- After checking both sides of the frame, carefully set it down on the frame holder or on the ground, leaning on the hive box. After the first two or three frames, the remaining frames can just stay in the box and be pushed to the empty side while you check the rest of the frames.
- Use the hive tool to loosen the next frame and repeat the process. Working in order across the box, check each frame, continuing to look for the queen, signs of brood, and swarm cells.
- After going through each frame, carefully place them back where they were one at a time. At this point in the season, there should be two brood boxes. After checking the top box, it must be picked up, placed off to the side, and the process repeated in the bottom box. If the queen was spotted on a frame in the top box, the bottom box will take less time since you know she’s not in there. But, you still want to check for queen cells and signs of a healthy colony.
- After checking the bottom box, the top box can be put back in its place and then the lid. The check is complete!
Some Tips for Completing a Hive Check in the Summer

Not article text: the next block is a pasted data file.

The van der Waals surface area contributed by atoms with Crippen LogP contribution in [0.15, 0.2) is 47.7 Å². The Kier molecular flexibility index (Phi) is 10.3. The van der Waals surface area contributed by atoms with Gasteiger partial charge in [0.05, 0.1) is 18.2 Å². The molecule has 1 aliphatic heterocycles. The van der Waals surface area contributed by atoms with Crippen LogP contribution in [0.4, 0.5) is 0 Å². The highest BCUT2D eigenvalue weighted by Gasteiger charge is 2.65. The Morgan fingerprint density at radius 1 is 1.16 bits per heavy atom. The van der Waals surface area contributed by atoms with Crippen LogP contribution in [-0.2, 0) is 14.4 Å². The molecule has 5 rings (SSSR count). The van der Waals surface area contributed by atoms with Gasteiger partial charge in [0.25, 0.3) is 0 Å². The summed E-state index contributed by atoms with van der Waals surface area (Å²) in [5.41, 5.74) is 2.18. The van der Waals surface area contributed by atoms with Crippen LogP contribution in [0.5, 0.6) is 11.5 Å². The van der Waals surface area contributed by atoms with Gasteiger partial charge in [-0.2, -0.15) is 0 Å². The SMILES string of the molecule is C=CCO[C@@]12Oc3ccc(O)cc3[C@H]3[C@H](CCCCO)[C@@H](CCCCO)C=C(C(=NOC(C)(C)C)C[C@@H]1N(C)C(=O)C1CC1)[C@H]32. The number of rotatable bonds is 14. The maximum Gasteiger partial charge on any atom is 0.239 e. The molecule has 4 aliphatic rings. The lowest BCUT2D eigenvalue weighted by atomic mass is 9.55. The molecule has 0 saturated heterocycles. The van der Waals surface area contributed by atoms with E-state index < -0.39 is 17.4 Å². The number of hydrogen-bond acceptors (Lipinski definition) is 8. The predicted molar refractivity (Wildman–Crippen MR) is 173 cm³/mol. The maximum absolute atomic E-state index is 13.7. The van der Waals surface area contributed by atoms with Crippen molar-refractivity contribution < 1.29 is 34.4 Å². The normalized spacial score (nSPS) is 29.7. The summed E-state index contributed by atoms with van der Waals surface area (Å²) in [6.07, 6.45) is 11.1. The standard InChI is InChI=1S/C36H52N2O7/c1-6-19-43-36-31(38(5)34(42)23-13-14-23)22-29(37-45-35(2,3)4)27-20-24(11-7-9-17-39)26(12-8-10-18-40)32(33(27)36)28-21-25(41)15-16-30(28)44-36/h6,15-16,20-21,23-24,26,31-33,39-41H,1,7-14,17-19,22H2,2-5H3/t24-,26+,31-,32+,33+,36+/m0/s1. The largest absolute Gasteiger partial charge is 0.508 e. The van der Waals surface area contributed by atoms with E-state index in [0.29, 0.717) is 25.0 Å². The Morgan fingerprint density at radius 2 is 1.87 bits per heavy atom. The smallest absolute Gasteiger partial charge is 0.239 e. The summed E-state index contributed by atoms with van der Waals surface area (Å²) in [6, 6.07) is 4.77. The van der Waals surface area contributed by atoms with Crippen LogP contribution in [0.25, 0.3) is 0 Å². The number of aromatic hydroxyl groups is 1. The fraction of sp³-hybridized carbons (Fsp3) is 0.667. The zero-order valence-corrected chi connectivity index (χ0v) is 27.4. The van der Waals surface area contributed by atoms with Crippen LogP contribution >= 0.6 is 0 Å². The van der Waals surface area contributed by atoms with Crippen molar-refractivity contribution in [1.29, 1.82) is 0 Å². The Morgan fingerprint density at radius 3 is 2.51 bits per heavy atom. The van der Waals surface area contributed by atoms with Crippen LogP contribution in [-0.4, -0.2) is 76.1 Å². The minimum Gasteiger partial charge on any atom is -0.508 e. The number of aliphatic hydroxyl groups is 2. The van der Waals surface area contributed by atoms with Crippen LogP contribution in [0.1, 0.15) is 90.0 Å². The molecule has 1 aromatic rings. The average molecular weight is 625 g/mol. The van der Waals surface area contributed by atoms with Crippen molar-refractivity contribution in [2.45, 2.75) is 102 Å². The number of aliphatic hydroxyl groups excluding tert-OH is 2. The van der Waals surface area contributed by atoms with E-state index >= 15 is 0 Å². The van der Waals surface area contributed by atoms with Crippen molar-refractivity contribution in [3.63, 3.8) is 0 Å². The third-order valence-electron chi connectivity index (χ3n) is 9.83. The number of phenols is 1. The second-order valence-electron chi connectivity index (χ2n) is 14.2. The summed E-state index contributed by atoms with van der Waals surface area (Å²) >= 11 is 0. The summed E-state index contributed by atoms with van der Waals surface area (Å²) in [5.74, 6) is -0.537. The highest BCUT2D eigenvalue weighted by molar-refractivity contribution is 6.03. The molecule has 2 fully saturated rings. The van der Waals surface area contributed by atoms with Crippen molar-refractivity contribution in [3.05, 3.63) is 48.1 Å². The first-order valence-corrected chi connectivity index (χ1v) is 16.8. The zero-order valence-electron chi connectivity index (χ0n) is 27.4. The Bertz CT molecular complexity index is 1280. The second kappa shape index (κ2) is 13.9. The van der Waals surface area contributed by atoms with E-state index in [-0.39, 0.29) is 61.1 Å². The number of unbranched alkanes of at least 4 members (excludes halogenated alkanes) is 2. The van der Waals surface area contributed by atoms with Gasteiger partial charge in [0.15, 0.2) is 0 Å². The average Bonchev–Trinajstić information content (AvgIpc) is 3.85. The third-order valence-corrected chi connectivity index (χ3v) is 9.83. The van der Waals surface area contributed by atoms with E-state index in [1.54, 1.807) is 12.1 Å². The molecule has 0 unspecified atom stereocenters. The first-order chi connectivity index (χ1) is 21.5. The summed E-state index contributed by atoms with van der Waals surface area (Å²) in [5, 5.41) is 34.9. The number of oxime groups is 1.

- Remember to be calm and move slowly and smoothly. Enjoy yourself! It’s an amazing experience to see these incredible creatures up close. We love our bees and getting to see them up close.
- Some bees will die when you check on them, it’s inevitable. It’s sad, of course, but don’t let it upset you. Just keep going.
- Two of our daughters love helping with the bees so we include them when we do hive checks. Working together makes the process faster and more enjoyable.
Summer is the height of bee season, we look forward to it every year. We absolutely love beekeeping and having our own honey to enjoy and share with others. Completing hive checks in the summer is part of our role as caretakers of these important creatures.